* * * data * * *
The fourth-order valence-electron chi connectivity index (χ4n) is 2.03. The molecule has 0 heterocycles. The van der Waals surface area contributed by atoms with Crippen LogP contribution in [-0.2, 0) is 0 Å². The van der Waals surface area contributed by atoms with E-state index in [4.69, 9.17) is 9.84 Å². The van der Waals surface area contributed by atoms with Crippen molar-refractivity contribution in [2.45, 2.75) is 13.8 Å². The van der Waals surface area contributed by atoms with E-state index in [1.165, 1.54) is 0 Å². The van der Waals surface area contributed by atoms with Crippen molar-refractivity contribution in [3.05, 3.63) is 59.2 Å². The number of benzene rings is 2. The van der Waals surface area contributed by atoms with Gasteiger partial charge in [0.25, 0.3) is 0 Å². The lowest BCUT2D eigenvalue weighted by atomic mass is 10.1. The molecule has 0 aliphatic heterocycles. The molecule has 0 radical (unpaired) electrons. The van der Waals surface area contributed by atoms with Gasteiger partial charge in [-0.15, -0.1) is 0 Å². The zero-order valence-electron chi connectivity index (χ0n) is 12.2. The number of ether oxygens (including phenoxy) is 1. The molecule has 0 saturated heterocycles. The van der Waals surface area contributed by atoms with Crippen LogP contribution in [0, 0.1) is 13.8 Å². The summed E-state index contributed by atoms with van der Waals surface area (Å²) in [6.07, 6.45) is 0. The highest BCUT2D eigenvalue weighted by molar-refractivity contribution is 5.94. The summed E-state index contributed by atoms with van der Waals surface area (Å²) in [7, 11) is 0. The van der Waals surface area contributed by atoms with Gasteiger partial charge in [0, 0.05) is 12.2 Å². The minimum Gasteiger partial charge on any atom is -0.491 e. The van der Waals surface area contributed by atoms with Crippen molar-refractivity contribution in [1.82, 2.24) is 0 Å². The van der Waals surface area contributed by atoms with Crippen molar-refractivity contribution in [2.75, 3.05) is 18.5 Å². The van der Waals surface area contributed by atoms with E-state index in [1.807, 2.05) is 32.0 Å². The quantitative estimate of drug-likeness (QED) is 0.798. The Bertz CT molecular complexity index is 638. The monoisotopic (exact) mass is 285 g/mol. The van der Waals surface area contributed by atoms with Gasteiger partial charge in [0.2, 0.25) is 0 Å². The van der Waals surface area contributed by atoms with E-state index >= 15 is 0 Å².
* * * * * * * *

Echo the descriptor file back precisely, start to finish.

The fourth-order valence-electron chi connectivity index (χ4n) is 2.03. The molecule has 0 heterocycles. The van der Waals surface area contributed by atoms with Crippen LogP contribution in [-0.2, 0) is 0 Å². The van der Waals surface area contributed by atoms with E-state index in [4.69, 9.17) is 9.84 Å². The van der Waals surface area contributed by atoms with Crippen molar-refractivity contribution in [2.45, 2.75) is 13.8 Å². The van der Waals surface area contributed by atoms with E-state index in [1.165, 1.54) is 0 Å². The van der Waals surface area contributed by atoms with Crippen molar-refractivity contribution in [3.05, 3.63) is 59.2 Å². The number of benzene rings is 2. The van der Waals surface area contributed by atoms with Gasteiger partial charge in [0.25, 0.3) is 0 Å². The lowest BCUT2D eigenvalue weighted by atomic mass is 10.1. The molecule has 0 aliphatic heterocycles. The molecule has 0 radical (unpaired) electrons. The van der Waals surface area contributed by atoms with Gasteiger partial charge in [-0.15, -0.1) is 0 Å². The zero-order valence-electron chi connectivity index (χ0n) is 12.2. The number of ether oxygens (including phenoxy) is 1. The molecule has 0 saturated heterocycles. The van der Waals surface area contributed by atoms with Crippen LogP contribution in [0, 0.1) is 13.8 Å². The summed E-state index contributed by atoms with van der Waals surface area (Å²) in [6.07, 6.45) is 0. The highest BCUT2D eigenvalue weighted by molar-refractivity contribution is 5.94. The summed E-state index contributed by atoms with van der Waals surface area (Å²) in [7, 11) is 0. The van der Waals surface area contributed by atoms with Gasteiger partial charge in [0, 0.05) is 12.2 Å². The minimum Gasteiger partial charge on any atom is -0.491 e. The van der Waals surface area contributed by atoms with Crippen molar-refractivity contribution in [1.82, 2.24) is 0 Å². The van der Waals surface area contributed by atoms with Crippen molar-refractivity contribution in [2.75, 3.05) is 18.5 Å². The van der Waals surface area contributed by atoms with E-state index in [1.807, 2.05) is 32.0 Å². The quantitative estimate of drug-likeness (QED) is 0.798. The Bertz CT molecular complexity index is 638. The monoisotopic (exact) mass is 285 g/mol. The van der Waals surface area contributed by atoms with Gasteiger partial charge in [0.2, 0.25) is 0 Å². The van der Waals surface area contributed by atoms with E-state index >= 15 is 0 Å².